Do you suffer from “Butterfly‐itis”at the very mention of networking at business functions? If you answered yes, you

are not alone! Many business people and entrepreneurs get a bit uncomfortable when it comes right down to walking

up to someone and starting a conversation. Many others are concerned about getting effective results from the time

they spend networking. The process doesn’ have to be traumatic, scary, or a waste of time. When done properly, it

can truly make a difference in the amount of business your company generates. With the right approach, you can use it

to build a wealth of resources and contacts that will help to make your business very successful.

Making contacts that turn into relationships is the foundation of a prosperous word‐of‐mouth business. Neophyte

networkers repeatedly ask me, “hat can I do to meet more people and make better contacts at business mixers?”To

answer this important question,

I’e put together what I call the “en Commandments of Networking”to help master those mixers. These rules work just

as well for events like a Chamber of Commerce mixer as they do for a company open‐house party.

The Ten Commandments of Networking a Mixer

1. Have your networking tools with you at all times.

2. Set a goal for the number of people you’ll meet.

3. Act like a host, not a guest.

4. Listen, and ask the five “W” questions: who, what, where, when, and why.

5. Give a lead or referral whenever possible.

6. Describe your product or service in sixty seconds.

7. Exchange business cards with the people you meet.

8. Spend ten minutes or less with each person you meet.

9. Write comments on the backs of the business cards you collect.

10. Follow up with the people you meet.

Now, all of these commandments are predicated on the idea that you actually
meet and talk to people at the event. So

before we even get to them, it’s important to talk about how to do just that.

Many times when entrepreneurs attend the ever‐popular networking mixer, they have a difficult time reading the crowd

and knowing when and where to get started. Sometimes, that seems to be the biggest challenge for entrepreneurs in

networking. They may say to themselves; “ don’ want to just barge in. Where do I start? Who do I talk to?”Being able to assess the room is an important beginning for the process. For example, look at Diagram A, below. Here is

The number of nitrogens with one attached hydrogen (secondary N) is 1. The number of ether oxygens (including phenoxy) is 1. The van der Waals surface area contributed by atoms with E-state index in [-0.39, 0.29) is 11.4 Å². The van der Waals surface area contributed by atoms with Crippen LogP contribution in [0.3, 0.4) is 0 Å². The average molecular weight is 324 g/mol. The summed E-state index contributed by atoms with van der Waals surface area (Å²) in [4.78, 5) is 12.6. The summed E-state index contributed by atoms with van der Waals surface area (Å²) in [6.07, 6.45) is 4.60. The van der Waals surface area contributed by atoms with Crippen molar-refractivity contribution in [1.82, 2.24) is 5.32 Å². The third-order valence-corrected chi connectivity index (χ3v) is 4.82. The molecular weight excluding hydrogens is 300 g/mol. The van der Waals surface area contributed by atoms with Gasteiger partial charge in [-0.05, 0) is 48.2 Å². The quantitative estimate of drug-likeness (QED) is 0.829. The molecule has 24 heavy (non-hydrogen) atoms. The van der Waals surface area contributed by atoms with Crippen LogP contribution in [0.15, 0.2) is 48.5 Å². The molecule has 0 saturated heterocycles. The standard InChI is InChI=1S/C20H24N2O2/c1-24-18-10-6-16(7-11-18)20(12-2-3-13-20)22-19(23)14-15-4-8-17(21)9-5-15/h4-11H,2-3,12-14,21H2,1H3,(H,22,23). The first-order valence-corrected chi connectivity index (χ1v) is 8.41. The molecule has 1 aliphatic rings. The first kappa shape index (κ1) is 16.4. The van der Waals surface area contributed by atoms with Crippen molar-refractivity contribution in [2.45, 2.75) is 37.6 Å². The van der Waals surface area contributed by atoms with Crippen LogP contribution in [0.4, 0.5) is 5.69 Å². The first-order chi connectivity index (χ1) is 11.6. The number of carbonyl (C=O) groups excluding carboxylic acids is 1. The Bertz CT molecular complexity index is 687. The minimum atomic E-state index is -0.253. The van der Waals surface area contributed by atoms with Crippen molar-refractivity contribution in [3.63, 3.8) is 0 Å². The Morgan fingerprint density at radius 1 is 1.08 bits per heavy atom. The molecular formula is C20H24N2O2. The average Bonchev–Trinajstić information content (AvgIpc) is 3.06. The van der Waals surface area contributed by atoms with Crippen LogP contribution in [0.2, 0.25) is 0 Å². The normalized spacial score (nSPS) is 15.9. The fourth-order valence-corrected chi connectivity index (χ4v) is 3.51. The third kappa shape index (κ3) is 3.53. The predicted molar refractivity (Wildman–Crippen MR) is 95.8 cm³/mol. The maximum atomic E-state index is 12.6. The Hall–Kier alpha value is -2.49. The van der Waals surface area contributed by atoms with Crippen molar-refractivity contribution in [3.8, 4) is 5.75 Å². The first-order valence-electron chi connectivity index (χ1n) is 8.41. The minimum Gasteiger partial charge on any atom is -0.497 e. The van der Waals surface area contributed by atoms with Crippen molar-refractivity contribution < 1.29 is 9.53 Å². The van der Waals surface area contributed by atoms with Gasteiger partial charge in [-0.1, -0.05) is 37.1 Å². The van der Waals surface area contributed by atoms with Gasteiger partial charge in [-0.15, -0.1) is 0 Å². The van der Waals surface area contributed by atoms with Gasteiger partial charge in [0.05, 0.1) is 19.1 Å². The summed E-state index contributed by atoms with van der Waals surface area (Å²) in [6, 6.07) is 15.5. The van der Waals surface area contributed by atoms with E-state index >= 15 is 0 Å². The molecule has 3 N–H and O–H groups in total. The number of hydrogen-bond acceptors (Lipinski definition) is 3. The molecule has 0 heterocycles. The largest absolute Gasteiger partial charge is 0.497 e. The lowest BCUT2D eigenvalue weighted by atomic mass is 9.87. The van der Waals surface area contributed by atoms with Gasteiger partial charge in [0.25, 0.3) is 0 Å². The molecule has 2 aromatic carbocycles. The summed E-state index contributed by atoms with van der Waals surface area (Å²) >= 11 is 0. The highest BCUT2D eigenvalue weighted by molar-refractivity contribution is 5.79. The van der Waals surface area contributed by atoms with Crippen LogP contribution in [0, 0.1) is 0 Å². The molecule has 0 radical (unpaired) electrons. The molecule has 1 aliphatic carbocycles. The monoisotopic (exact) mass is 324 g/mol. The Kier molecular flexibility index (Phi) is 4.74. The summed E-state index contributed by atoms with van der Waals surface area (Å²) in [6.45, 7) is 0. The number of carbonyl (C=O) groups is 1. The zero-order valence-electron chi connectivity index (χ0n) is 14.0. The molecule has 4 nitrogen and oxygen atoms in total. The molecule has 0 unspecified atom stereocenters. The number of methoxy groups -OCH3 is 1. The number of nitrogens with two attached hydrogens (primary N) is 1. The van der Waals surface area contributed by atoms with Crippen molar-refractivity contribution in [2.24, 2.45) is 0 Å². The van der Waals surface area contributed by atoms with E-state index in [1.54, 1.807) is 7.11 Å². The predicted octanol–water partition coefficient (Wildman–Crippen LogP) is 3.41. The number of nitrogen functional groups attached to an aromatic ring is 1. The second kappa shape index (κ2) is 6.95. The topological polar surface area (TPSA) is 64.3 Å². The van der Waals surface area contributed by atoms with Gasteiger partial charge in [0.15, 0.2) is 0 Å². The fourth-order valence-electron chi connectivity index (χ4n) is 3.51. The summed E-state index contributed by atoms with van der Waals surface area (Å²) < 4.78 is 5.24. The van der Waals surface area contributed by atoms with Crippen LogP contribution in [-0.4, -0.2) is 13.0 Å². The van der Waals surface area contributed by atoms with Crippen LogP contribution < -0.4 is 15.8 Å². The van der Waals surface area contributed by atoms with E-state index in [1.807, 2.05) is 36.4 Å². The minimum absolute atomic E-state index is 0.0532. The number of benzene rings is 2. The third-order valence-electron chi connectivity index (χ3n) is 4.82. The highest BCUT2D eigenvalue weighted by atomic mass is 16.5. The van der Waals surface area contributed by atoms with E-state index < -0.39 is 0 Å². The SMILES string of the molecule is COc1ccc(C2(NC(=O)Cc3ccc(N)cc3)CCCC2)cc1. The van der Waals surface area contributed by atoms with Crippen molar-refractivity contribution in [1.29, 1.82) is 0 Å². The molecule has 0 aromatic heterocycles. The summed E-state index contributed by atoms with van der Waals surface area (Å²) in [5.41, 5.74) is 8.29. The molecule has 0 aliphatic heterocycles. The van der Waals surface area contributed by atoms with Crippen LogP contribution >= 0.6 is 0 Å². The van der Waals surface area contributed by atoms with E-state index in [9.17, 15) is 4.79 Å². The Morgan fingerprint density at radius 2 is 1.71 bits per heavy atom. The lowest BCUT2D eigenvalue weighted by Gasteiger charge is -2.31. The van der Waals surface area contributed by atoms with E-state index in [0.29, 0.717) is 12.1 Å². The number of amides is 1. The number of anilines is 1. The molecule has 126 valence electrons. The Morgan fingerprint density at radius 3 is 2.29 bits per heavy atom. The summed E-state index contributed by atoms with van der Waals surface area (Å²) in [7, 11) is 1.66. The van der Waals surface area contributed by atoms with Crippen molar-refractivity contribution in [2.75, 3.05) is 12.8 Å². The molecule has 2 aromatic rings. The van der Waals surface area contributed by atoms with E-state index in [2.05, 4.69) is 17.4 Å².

a top‐down view of a portion of the room during a business mixer. For the person entering the room (like the individual

with the “”in the bottom right corner –it’ hard to determine where to start in the networking process.

With that in mind, consider this. The next time you are attending a networking mixer, take note of how people stand

physically grouped together. You will find that people stand with their bodies clearly indicating whether or not they are

open to having someone approach and join them or not. In other words, literally look for “pen”vs. “losed”groups.

What do I mean by open vs. closed groups? Compare the two diagrams below. You will note that in Diagram B the two

people are standing parallel to one another with their shoulders squared off in a way that does not make it easy for

anyone to enter the conversation. It is a Closed Two group. However, in Diagram C. you will note that the two parties

are standing slightly askew which makes it easier for someone to join the conversation. This is an example of an Open


B. C.

In Diagram D below, you will see an example of a Closed Three group. In this illustration, you can see that they have

closed the circle, thus indicating that they are having a more private conversation or are not interested in meeting

someone else at that moment. This would NOT be the group to break into and introduce yourself.

Sometimes the closed three’ do open for a time and then re‐close. As you watch the group, take the opportunity to

come in the group during the times when they are physically open. This usually indicates the ebb and flow of

conversation and lets you know that there is a break in the intensity of conversation or at least in the privacy of the


On the other hand, look at Diagram E. In this illustration, you can clearly see that there is room for another person to

join in the group. These are the configurations to look for in a group of people where the majority of them are business